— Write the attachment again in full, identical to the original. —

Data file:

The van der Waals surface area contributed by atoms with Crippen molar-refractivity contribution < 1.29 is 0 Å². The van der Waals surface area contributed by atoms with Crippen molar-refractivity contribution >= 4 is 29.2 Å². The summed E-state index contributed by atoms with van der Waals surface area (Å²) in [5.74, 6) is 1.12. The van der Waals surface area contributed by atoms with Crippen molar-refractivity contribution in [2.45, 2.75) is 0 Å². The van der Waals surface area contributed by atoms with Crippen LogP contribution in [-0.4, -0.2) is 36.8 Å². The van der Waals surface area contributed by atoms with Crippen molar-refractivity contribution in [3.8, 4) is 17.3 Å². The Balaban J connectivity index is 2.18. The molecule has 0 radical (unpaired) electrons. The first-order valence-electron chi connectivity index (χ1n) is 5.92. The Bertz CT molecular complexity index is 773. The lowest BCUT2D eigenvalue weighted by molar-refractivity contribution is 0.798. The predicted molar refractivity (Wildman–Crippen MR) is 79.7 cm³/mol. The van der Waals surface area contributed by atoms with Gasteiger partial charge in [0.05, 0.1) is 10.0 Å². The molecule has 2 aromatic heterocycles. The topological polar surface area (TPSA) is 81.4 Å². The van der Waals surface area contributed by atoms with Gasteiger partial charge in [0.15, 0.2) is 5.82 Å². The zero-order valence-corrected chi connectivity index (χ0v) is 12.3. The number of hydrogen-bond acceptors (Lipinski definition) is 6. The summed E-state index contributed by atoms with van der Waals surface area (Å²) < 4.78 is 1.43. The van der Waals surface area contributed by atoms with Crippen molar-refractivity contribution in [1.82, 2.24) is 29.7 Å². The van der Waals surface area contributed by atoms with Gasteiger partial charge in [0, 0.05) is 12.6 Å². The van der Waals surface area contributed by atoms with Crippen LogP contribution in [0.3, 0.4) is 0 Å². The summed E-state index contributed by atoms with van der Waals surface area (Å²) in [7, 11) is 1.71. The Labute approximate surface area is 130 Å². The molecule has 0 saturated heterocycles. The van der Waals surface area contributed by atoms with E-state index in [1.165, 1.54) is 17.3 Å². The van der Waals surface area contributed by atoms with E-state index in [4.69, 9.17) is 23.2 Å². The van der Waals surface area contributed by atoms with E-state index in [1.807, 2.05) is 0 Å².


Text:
The van der Waals surface area contributed by atoms with Crippen molar-refractivity contribution < 1.29 is 0 Å². The van der Waals surface area contributed by atoms with Crippen molar-refractivity contribution >= 4 is 29.2 Å². The summed E-state index contributed by atoms with van der Waals surface area (Å²) in [5.74, 6) is 1.12. The van der Waals surface area contributed by atoms with Crippen molar-refractivity contribution in [2.45, 2.75) is 0 Å². The van der Waals surface area contributed by atoms with Crippen LogP contribution in [-0.4, -0.2) is 36.8 Å². The van der Waals surface area contributed by atoms with Crippen molar-refractivity contribution in [3.8, 4) is 17.3 Å². The Balaban J connectivity index is 2.18. The molecule has 0 radical (unpaired) electrons. The first-order valence-electron chi connectivity index (χ1n) is 5.92. The Bertz CT molecular complexity index is 773. The lowest BCUT2D eigenvalue weighted by molar-refractivity contribution is 0.798. The predicted molar refractivity (Wildman–Crippen MR) is 79.7 cm³/mol. The van der Waals surface area contributed by atoms with Gasteiger partial charge in [0.05, 0.1) is 10.0 Å². The molecule has 2 aromatic heterocycles. The topological polar surface area (TPSA) is 81.4 Å². The van der Waals surface area contributed by atoms with Gasteiger partial charge in [0.15, 0.2) is 5.82 Å². The zero-order valence-corrected chi connectivity index (χ0v) is 12.3. The number of hydrogen-bond acceptors (Lipinski definition) is 6. The summed E-state index contributed by atoms with van der Waals surface area (Å²) < 4.78 is 1.43. The van der Waals surface area contributed by atoms with Crippen molar-refractivity contribution in [1.82, 2.24) is 29.7 Å². The van der Waals surface area contributed by atoms with Gasteiger partial charge in [0, 0.05) is 12.6 Å². The van der Waals surface area contributed by atoms with Crippen LogP contribution in [0.3, 0.4) is 0 Å². The summed E-state index contributed by atoms with van der Waals surface area (Å²) in [7, 11) is 1.71. The Labute approximate surface area is 130 Å². The molecule has 0 saturated heterocycles. The van der Waals surface area contributed by atoms with E-state index in [1.165, 1.54) is 17.3 Å². The van der Waals surface area contributed by atoms with E-state index in [4.69, 9.17) is 23.2 Å². The van der Waals surface area contributed by atoms with E-state index in [1.807, 2.05) is 0 Å².